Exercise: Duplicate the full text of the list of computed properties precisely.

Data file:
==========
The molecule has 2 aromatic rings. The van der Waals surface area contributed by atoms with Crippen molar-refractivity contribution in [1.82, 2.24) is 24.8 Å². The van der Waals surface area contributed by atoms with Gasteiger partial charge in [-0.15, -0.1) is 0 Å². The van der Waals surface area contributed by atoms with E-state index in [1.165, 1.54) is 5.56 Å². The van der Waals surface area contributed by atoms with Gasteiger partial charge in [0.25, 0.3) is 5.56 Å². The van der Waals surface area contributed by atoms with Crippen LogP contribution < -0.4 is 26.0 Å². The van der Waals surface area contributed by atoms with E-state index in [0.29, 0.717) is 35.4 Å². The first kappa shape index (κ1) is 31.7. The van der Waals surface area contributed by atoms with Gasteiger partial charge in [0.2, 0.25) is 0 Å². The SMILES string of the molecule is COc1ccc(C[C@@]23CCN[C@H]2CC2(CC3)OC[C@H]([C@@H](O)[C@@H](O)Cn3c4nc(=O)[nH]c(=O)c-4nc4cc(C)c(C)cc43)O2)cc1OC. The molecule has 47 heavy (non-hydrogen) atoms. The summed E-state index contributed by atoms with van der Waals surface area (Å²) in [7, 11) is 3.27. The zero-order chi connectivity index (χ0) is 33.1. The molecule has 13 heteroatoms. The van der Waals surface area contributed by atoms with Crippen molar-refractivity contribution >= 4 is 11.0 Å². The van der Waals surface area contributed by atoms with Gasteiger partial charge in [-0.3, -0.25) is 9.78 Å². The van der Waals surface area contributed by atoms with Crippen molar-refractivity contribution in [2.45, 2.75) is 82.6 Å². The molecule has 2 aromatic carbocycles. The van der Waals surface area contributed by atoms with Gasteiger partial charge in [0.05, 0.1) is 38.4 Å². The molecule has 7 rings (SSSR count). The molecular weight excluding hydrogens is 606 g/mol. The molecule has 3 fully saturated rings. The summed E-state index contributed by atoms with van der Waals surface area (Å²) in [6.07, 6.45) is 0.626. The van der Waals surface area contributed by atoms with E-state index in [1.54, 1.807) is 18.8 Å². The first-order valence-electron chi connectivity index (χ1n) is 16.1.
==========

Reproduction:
The molecule has 2 aromatic rings. The van der Waals surface area contributed by atoms with Crippen molar-refractivity contribution in [1.82, 2.24) is 24.8 Å². The van der Waals surface area contributed by atoms with Gasteiger partial charge in [-0.15, -0.1) is 0 Å². The van der Waals surface area contributed by atoms with E-state index in [1.165, 1.54) is 5.56 Å². The van der Waals surface area contributed by atoms with Gasteiger partial charge in [0.25, 0.3) is 5.56 Å². The van der Waals surface area contributed by atoms with Crippen LogP contribution < -0.4 is 26.0 Å². The van der Waals surface area contributed by atoms with E-state index in [0.29, 0.717) is 35.4 Å². The first kappa shape index (κ1) is 31.7. The van der Waals surface area contributed by atoms with Gasteiger partial charge in [0.2, 0.25) is 0 Å². The SMILES string of the molecule is COc1ccc(C[C@@]23CCN[C@H]2CC2(CC3)OC[C@H]([C@@H](O)[C@@H](O)Cn3c4nc(=O)[nH]c(=O)c-4nc4cc(C)c(C)cc43)O2)cc1OC. The molecule has 47 heavy (non-hydrogen) atoms. The summed E-state index contributed by atoms with van der Waals surface area (Å²) in [7, 11) is 3.27. The zero-order chi connectivity index (χ0) is 33.1. The molecule has 13 heteroatoms. The van der Waals surface area contributed by atoms with Crippen molar-refractivity contribution >= 4 is 11.0 Å². The van der Waals surface area contributed by atoms with Gasteiger partial charge in [-0.3, -0.25) is 9.78 Å². The van der Waals surface area contributed by atoms with Crippen molar-refractivity contribution in [2.45, 2.75) is 82.6 Å². The molecule has 2 aromatic carbocycles. The van der Waals surface area contributed by atoms with Gasteiger partial charge in [0.05, 0.1) is 38.4 Å². The molecule has 7 rings (SSSR count). The molecular weight excluding hydrogens is 606 g/mol. The molecule has 3 fully saturated rings. The summed E-state index contributed by atoms with van der Waals surface area (Å²) in [6.07, 6.45) is 0.626. The van der Waals surface area contributed by atoms with E-state index in [1.54, 1.807) is 18.8 Å². The first-order valence-electron chi connectivity index (χ1n) is 16.1.